Damage to the imported parts may occur in transportation and also in the warehouses especially if warehouse space is not suitably designed for storage and handling of the robot components. Some warehouses being considered for initial use are available in the market at a low cost which is highly attractive. Because the low cost warehouses are old, the floor levels are uneven, the roofs leak in some places, and security is a concern. Good truck turning areas and docking space are important. The business must consider future expansion when making decisions related to locations. Finding stock in poorly designed warehouses is difficult and wastes time. Poor stock management systems will result in stock being frequently moved, this adds cost to the operation, and will probably result in damage.
It is expected that the robot components will be delivered to your factory in boxes from the various suppliers. The core processer will be provided in one piece. There will be about five mechanical subassemblies and ten separate electronic components from the overseas source plus components sourced from within NZ. It will be necessary to paint the robots, a limited range of colour schemes is planned. The internet is going to be important as an advertising medium and also as a means for prospective customers to view technical data, view pictures of the product, and place orders.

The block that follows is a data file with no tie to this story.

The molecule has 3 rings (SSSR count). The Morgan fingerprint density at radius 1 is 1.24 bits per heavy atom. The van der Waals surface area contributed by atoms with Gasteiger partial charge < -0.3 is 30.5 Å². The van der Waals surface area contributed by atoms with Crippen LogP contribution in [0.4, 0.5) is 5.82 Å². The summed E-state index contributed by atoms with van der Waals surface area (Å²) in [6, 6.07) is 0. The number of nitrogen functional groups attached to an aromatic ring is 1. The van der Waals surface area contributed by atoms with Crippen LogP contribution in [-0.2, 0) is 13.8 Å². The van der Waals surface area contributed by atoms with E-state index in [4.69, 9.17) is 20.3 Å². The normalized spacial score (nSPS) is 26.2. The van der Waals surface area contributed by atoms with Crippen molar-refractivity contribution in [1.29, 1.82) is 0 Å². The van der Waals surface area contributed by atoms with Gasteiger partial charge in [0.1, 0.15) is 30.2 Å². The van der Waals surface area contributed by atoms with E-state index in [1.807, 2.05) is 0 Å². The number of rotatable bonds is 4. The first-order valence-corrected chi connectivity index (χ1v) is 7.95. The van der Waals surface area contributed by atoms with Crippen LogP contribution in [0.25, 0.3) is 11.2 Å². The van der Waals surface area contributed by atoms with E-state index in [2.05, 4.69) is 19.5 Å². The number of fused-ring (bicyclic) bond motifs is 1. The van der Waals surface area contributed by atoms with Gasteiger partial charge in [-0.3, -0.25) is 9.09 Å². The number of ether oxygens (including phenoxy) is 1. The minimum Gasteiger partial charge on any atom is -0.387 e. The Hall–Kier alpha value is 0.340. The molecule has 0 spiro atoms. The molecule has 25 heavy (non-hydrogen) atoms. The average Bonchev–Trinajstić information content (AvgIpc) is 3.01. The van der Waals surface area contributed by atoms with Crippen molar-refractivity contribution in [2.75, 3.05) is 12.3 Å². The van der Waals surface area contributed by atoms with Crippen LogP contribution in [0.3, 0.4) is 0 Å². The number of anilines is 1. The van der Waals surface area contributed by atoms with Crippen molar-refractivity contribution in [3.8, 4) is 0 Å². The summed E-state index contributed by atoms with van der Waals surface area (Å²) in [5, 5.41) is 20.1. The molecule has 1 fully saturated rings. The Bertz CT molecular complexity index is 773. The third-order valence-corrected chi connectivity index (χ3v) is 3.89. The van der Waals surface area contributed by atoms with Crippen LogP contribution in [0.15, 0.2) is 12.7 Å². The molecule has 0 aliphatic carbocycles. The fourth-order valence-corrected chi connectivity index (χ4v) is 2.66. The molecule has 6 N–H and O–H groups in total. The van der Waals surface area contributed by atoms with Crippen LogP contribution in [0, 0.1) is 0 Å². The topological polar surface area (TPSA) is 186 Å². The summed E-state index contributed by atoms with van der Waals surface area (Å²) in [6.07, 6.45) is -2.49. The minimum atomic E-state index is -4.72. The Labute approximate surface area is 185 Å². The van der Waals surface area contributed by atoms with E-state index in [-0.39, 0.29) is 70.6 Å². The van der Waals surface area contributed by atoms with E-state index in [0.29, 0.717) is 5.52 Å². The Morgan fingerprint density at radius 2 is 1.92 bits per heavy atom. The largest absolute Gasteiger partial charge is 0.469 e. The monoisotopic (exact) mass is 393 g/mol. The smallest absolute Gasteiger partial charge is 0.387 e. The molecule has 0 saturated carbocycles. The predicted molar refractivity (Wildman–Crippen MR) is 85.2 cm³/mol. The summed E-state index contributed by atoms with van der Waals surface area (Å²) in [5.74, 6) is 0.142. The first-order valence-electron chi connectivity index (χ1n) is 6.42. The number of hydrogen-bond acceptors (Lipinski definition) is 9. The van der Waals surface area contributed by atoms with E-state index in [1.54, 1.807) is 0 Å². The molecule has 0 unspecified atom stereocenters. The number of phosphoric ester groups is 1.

Source: Prepared by Rodger Chesterfield, Senior Lecturer AUT University.
Instructions
Assignments must be typed using one and half spacing. Font size must be 12 Arial or New Times Roman.
Use the structure and headings provided above for your reports.
Reference all ideas, diagrams, quotes and other material taken from others using the APA format.
The number of words in your assignment (excluding refs and words directly associated with diagrams) must be noted at the end of your assignment. The word count has flexibility of +/- 10%.
Do not repeat large pieces of factual information from the case.
Submit to Turnitin.
Plagiarism may result in a zero mark and other disciplinary action.